Innovative Higher Education

, Volume 33, Issue 4, pp 257–269 | Cite as

Undergraduate Student Socialization and Learning in an Online Professional Curriculum

  • Karri A. Holley
  • Barrett J. Taylor


Using data collected from a qualitative case study of an online baccalaureate nursing program, we examined the influence of online degree programs on undergraduate student socialization and learning. We considered how components of socialization—knowledge acquisition, investment, and involvement—are influenced by the online context. The findings suggest the importance of considering non-academic influences in regards to nontraditional student experiences. The theoretical intersection of online learning and undergraduate student development offers new and significant areas of research, specifically related to the pedagogical role of faculty and the impact of social engagement. Implications for future research and practice are offered.

Key words

online curriculum undergraduate student learning socialization 


  1. Aldrich, C. (2005). Learning by doing: A comprehensive guide to simulations, computer games, and pedagogy in e-learning. Hoboken, NJ: Wiley.Google Scholar
  2. Alexander, S., & Boud, D. (2001). Learners still learn from experience when online. In J. Stephenson (Ed.), Teaching and learning online: Pedagogies for new technologies (pp. 3–15). Sterling, VA: Routledge/Stylus Publishing.Google Scholar
  3. Allen, I. E., & Seaman, J. S. (2006). Making the grade: Online education in the United States. Needham, MA: SLOAN-C.Google Scholar
  4. Bean, J., & Metzner, B. (1985). A conceptual model of nontraditional undergraduate student attrition. Review of Educational Research, 55(4), 485–540.Google Scholar
  5. Boaler, J. (2000). Exploring situated insights into research and learning. Journal for Research in Mathematics Education, 39(1), 113–119.CrossRefGoogle Scholar
  6. Cobb, P., & Bowers, J. (1999). Cognitive and situated learning perspectives in theory and practice. Educational Researcher, 28(2), 4–15.Google Scholar
  7. Donaldson, J., & Graham, S. (1999). A model of college outcomes for adults. Adult Education Quarterly, 50(1), 24–40.Google Scholar
  8. Eisenhart, M., & Howe, K. (1992). Validity in educational research. In M. LeCompte, W. Millroy, & J. Preissle (Eds.), The handbook of qualitative research in education (pp. 642–680). San Diego, CA: Academic.Google Scholar
  9. Goetz, J. P., & LeCompte, M. D. (1984). Ethnography and qualitative design in educational research. Orlando, FL: Academic.Google Scholar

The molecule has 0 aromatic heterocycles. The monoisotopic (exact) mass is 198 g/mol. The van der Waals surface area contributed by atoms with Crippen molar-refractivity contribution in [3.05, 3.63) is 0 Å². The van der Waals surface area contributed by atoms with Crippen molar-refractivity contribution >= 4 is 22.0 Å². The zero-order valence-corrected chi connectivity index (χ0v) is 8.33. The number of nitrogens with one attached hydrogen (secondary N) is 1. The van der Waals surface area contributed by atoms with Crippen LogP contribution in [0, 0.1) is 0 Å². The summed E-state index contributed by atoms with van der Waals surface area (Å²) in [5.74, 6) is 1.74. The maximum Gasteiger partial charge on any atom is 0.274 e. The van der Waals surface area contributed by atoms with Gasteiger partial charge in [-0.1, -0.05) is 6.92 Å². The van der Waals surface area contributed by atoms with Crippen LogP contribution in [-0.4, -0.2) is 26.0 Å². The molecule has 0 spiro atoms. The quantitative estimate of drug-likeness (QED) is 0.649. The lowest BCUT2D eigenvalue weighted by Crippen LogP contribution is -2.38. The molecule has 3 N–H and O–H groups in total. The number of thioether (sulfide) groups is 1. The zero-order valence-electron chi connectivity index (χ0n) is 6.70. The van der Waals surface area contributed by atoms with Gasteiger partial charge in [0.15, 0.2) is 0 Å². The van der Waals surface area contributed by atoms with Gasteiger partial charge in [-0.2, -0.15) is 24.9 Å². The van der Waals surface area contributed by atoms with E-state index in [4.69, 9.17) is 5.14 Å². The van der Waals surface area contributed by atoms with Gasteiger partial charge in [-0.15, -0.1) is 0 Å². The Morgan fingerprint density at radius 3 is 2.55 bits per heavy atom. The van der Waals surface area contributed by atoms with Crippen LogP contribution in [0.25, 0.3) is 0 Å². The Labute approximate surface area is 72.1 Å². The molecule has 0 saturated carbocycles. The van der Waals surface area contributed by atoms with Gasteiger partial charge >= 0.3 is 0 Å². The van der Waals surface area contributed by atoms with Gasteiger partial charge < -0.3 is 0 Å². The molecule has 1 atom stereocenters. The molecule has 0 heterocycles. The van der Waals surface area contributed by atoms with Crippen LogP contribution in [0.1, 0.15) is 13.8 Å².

10. Graham, S., & Gisi, S. (2000). Adult undergraduate students: What role does college involvement play? NASPA Journal, 38(1), 99–121.Google Scholar
  11. Hagedorn, L. (2005, Jan/Feb). Square pegs: Adult students and their “fit” in postsecondary institutions. Change, 37, 22–29.Google Scholar
  12. Hatch, J. A. (2002). Doing qualitative research in education settings. Ithaca, NY: State University of New York Press.Google Scholar
  13. Hill, J. (2006). Flexible learning environments: Leveraging the affordances of flexible delivery and flexible learning. Innovative Higher Education, 31(3), 187–197.CrossRefGoogle Scholar
  14. Justice, E., & Dornan, T. (2001). Metacognitive differences between traditional-age and nontraditional-age college students. Adult Education Quarterly, 51(3), 236–249.Google Scholar
  15. Kasworm, C. (2003). Adult meaning making in the undergraduate classroom. Adult Education Quarterly, 53(2), 81–98.CrossRefGoogle Scholar
  16. Lave, J., & Wenger, E. (1991). Situated learning: Legitimate peripheral participation. New York, NY: Cambridge University Press.Google Scholar
  17. Lincoln, Y., & Guba, E. (1985). Naturalistic inquiry. Thousand Oaks, CA: Sage.Google Scholar
  18. Mann, C., & Stewart, F. (2000). Internet communication and qualitative research: A handbook for researching online. London, England: Sage.Google Scholar
  19. McCombs, B., & Vakili, D. (2005). A learner-centered framework for e-learning. Teachers College Record, 107(8), 1582–1600.CrossRefGoogle Scholar
  20. Miles, M., & Huberman, A. (1994). Qualitative data analysis (2nd ed.). Thousand Oaks, CA: Sage.Google Scholar
  21. Palloff, R., & Pratt, K. (2005). Collaborating online: Learning together in community. San Francisco, CA: Jossey-Bass.Google Scholar
  22. Richardson, J., & Newby, T. (2006). The role of students’ cognitive engagement in online learning. American Journal of Distance Education, 20(1), 23–37.CrossRefGoogle Scholar
  23. Strauss, A., & Corbin, J. (1998). Basics of qualitative research: Techniques and procedures for developing grounded theory. Thousand Oaks, CA: Sage.Google Scholar
  24. Summers, J., Waigandt, A., & Whittaker, T. (2005). A comparison of student achievement and satisfaction in an online versus a traditional face to face statistics class. Innovative Higher Education, 29(3), 233–250.CrossRefGoogle Scholar
  25. Weidman, J. (1989). Undergraduate socialization: A conceptual approach. In J. Smart (Ed.), Higher education: Handbook of theory and research, V, (pp. 289–322). New York, NY: Agathon.Google Scholar
  26. Weidman, J., Twale, D., & Stein, E. (2001). Socialization of graduate and professional students in higher education: A perilous passage? ASHE-ERIC Higher Education Report, 28. San Francisco, CA: Jossey-Bass.Google Scholar
  27. Wyatt, G. (2005). Satisfaction, academic rigor and interaction: Perceptions of online instruction. Education, 125, 460–468.Google Scholar

Copyright information

© Springer Science+Business Media, LLC 2008

Authors and Affiliations

  1. 1.College of EducationUniversity of AlabamaTuscaloosaUSA
  2. 2.Meigs Hall, University of GeorgiaAthensUSA

Personalised recommendations